Display of values / online trends

of tcPCO2, SpO2, pulse rate (PR) and Relative Heating Power (RHP).

Baseline and Delta values

Displays show a numerical indication and graphical representations of the difference between the current reading and the previously set baseline.

Easy to use

The SenTec Digital Monitoring System has a number of practical and time-saving features.

Choose from multiple
validated measurement sites

Safe and gentle sensor application

Multi Site Attachment Ring

Single-use ring for the attachment of SenTec transcutaneous sensors to various measurement sites.

Staysite™ Adhesive

Additional adhesive film to improve fixation of Multi Site Attachment Ring in challenging settings.

Ear Clip

A great solution for overnight monitoring in sleep labs as well as long-term use. Attached to the ear lobe, the sensor doesn’t disturb sleep and is suitable for patients wearing masks.

Freely rotatable sensor

Once the sensor is inserted into the Multi Site Attachment Ring, it is rotatable. This gives the caregivers more flexibility to adjust sensor cable positioning during sensor attachment and monitoring.

The Smart Calmem

As the calibration data is stored in the sensor head, it can be disconnected for up to 30 minutes without the need for recalibration.

Portability and transportability

Recalibration intervals range up to 12 h.

Recalibration intervals range up to 12 h.

Portability and transportability

Lightweight monitor, mountable on rollstands or infusion stands, and battery life of up to 10 hours allows continuous patient monitoring during intra-hospital transport or in situations when no AC power is available.

Quick system setup

Up to four preset or customizable profiles can be stored and selected on the SenTec Digital Monitor.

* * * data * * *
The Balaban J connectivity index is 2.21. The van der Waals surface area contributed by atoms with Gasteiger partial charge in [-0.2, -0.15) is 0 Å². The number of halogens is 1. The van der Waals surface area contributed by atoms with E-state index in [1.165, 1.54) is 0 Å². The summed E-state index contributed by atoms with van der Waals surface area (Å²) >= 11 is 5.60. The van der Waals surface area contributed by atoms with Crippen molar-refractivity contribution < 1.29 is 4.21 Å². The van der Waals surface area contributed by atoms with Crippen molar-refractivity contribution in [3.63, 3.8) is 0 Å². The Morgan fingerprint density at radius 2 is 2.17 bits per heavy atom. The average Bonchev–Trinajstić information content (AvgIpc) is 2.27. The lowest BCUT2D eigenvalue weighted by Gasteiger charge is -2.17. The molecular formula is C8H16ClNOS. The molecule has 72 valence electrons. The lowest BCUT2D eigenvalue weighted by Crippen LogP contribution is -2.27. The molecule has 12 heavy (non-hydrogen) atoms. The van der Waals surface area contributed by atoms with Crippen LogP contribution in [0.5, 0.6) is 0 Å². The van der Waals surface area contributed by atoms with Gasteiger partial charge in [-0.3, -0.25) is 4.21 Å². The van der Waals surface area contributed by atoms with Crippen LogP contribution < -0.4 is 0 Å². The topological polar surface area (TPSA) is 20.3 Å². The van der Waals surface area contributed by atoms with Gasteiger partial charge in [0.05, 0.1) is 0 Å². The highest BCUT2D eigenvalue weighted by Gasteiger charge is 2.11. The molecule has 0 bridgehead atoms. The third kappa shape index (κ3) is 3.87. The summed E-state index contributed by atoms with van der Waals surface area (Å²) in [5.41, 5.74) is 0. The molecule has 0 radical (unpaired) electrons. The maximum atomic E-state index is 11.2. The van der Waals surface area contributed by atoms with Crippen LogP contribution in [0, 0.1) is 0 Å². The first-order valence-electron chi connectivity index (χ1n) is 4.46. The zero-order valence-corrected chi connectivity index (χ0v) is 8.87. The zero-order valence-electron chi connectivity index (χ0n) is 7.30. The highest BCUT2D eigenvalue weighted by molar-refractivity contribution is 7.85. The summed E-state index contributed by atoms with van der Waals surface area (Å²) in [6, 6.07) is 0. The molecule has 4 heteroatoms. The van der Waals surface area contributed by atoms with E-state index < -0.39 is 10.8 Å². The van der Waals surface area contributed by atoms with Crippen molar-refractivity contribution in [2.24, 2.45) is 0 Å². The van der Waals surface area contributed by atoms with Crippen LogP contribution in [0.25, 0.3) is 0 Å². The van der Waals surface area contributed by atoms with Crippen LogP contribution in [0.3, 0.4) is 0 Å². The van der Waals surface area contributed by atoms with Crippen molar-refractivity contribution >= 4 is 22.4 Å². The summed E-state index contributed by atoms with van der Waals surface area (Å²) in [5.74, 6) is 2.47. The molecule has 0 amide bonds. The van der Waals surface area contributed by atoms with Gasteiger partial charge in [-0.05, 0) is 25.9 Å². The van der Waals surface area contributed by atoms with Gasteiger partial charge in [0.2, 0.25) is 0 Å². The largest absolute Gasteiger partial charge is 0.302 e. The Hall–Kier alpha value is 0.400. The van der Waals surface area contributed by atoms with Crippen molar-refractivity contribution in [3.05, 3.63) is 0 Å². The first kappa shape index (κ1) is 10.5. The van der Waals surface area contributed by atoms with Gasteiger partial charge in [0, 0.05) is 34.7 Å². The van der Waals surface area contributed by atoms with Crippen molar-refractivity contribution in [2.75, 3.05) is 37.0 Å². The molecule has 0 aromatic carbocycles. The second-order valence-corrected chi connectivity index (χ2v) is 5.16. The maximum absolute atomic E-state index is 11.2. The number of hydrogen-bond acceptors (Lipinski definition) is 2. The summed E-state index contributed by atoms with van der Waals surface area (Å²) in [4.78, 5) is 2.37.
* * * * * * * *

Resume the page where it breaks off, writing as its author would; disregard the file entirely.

Central monitoring

V-CareNeT™ System enables remote monitoring and alarm surveillance for up to 40 SenTec Digital Monitors. This provides an increased level of safety to patients, disturbance free monitoring (e.g. in sleep lab settings) and improved workflow for caregivers.

Wide range of medical applications

Clinical studies underscore the growing acceptance of transcutaneous CO2 monitoring in many application areas.

Valuable insights

Making treatment decisions based on data analysis.

V-STATS™ software enables users to download trend data from the internal memory of the monitor and display it on the PC screen for further analysis, reporting, and generation of a printable report. Data download is possible via serial or LAN interface. Parameters and safety relevant settings such as alarm system management, site time and temperature management are easily configured and saved/stored as user profiles within the V-STATS™ software. All departments can have their specific profiles to support their transcutaneous monitoring requirements – all within the same SenTec device. Profile settings and reports may be easily generated, duplicated, printed and emailed.

The V-STATS™ software streamlines processes and enhances workflow efficiency in multiple clinical settings such as respiratory care and sleep studies. The V-CareNeT™ System enables remote monitoring and alarm surveillance for multiple SenTec Digital Monitors (SDMs). The central station is the PC running V-STATS™ with activated V-CareNeT™ Package.

Broad connectivity

Patient data from the SenTec Digital Monitor can be transferred to bedside monitors, PCs, nurse call systems, chart recorders or data loggers.

Polygraphic (PG) and polysomnography (PSG) systems

Various ready-made adapter cables and interfaces are available to connect the SenTec Digital Monitor to the most common PG or PSG systems, including innovative wireless solutions with Nox Medical.

Connectivity to patient monitoring systems and electronic medical record systems (EMR)

Monitored data from SenTec Digital Monitor can be transferred to selected

• patient monitoring systems (Philips, Dräger, Mindray and Spacelabs) or
• electronic medical record systems (e.g. via Capsule).

For more information, please refer to the following link:

A current list of connectable patient monitoring systems is on our website: